The best year to be a tree, Part 2

shoot growth in bur oak.
Second flush of growth in the wet growing seasong of 2013. Bur oak, Quercus macrocarpa

Part 1 described the unusual shoot growth pattern of trees this year.  Here we discuss why this happened.

Everyone realizes that this was an usual summer in eastern North America.  We had a mild summer and a remarkable amount of precipitation.  This graph (click for full size) is from the NOAA Climate At A Glance dataset .  It precipitation over the growing season (May to August) compared with the long-term average.  For the entire eastern US, the graph shows the complete absence of drought east of the Mississippi. In fact, it shows the reverse: the green colors show the areas that are above long-term averages in precipitation.  We don’t have comparable graphics for Canada, but precipitation data shows no areas of drought in eastern Canada this year.  Most of the east was above to well-above long term precipitation averages for the growing season so far (map is for May to August).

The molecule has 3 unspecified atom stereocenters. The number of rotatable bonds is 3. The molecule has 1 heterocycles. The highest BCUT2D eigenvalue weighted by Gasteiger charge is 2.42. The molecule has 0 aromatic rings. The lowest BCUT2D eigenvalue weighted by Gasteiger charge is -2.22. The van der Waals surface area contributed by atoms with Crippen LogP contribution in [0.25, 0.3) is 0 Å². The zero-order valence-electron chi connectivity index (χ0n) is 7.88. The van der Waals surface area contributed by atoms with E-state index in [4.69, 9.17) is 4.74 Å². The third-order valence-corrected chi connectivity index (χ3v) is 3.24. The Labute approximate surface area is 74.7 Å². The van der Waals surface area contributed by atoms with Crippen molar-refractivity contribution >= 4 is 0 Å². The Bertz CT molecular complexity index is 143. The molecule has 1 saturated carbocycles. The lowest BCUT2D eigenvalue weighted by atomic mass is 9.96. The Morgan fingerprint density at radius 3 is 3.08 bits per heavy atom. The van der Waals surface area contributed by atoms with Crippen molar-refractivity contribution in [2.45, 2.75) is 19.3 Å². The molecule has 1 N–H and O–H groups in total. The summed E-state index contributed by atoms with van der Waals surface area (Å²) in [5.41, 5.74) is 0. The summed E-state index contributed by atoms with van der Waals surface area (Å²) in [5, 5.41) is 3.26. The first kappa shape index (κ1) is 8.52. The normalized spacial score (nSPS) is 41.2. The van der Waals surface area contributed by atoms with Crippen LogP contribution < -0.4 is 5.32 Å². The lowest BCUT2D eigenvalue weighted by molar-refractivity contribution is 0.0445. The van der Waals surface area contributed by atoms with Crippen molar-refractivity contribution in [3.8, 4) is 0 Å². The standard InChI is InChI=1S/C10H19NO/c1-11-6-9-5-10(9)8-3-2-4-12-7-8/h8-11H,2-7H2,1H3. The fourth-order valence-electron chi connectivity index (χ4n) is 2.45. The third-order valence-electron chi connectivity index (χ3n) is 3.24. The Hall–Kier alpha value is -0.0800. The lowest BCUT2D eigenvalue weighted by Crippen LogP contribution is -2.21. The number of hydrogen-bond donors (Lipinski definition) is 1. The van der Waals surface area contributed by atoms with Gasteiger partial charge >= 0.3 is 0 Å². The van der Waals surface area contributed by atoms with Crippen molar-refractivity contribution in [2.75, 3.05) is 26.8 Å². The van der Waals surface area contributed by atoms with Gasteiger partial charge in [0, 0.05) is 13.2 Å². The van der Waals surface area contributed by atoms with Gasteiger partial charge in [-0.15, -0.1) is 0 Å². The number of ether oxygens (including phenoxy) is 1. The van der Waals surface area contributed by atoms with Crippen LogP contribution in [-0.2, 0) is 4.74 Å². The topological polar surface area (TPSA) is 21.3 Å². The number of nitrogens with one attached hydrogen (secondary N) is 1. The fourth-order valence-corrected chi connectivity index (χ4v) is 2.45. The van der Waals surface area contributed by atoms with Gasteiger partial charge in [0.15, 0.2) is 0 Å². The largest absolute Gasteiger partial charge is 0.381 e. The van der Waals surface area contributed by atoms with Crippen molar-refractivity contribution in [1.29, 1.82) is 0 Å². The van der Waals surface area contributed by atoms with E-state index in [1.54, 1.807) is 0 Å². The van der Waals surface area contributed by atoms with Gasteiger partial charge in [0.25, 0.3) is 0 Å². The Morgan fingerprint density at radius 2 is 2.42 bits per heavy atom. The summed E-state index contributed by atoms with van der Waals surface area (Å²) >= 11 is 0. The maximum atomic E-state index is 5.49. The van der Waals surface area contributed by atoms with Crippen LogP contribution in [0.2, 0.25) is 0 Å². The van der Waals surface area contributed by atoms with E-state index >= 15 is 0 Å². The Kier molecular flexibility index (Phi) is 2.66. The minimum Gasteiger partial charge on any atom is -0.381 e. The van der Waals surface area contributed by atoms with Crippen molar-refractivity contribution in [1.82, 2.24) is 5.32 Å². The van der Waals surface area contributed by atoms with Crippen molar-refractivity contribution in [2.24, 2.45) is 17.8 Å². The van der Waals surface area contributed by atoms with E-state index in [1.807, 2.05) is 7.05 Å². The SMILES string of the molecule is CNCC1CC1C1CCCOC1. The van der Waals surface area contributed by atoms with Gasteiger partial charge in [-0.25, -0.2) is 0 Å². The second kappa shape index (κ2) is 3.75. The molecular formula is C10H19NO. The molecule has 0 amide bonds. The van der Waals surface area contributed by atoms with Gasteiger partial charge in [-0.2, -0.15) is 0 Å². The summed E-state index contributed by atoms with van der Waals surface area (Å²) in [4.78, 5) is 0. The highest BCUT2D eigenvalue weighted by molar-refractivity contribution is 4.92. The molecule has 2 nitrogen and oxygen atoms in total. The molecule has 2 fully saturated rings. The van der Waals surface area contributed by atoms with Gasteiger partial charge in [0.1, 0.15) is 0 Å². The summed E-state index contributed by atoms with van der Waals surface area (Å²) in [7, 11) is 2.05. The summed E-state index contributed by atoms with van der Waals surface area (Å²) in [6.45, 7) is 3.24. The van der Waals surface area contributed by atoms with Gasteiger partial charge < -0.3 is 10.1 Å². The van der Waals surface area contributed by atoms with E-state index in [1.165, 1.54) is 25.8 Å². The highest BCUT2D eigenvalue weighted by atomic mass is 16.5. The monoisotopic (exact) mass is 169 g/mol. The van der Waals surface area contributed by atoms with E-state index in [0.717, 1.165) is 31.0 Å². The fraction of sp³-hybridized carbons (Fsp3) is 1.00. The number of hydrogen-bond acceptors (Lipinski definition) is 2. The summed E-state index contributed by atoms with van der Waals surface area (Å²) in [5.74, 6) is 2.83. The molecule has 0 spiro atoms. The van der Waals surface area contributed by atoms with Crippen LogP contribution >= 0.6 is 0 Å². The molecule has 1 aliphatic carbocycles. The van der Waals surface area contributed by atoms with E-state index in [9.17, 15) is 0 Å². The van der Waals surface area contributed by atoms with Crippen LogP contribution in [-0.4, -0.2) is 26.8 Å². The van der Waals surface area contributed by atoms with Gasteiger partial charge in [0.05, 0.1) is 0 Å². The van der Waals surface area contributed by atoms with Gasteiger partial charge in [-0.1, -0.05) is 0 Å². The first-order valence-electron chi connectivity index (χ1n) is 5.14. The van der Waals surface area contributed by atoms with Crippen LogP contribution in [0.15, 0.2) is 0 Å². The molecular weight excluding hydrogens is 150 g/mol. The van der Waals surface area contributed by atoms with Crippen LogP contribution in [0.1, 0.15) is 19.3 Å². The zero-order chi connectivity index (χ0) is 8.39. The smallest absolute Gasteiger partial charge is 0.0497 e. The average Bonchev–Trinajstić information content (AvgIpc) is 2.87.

And the precipitation was evenly spread – every month was above average for most areas except in the upper Midwest, where August was dry.

As we said, a very good year to be a tree.  Just to note how unusual this is, I could not find comparable data for any prior year.

Lexington KY Precipitation
Lexington precipitation, 2013 and 2014 as departure from 1900-2000 average. Both years were very wet during the growing season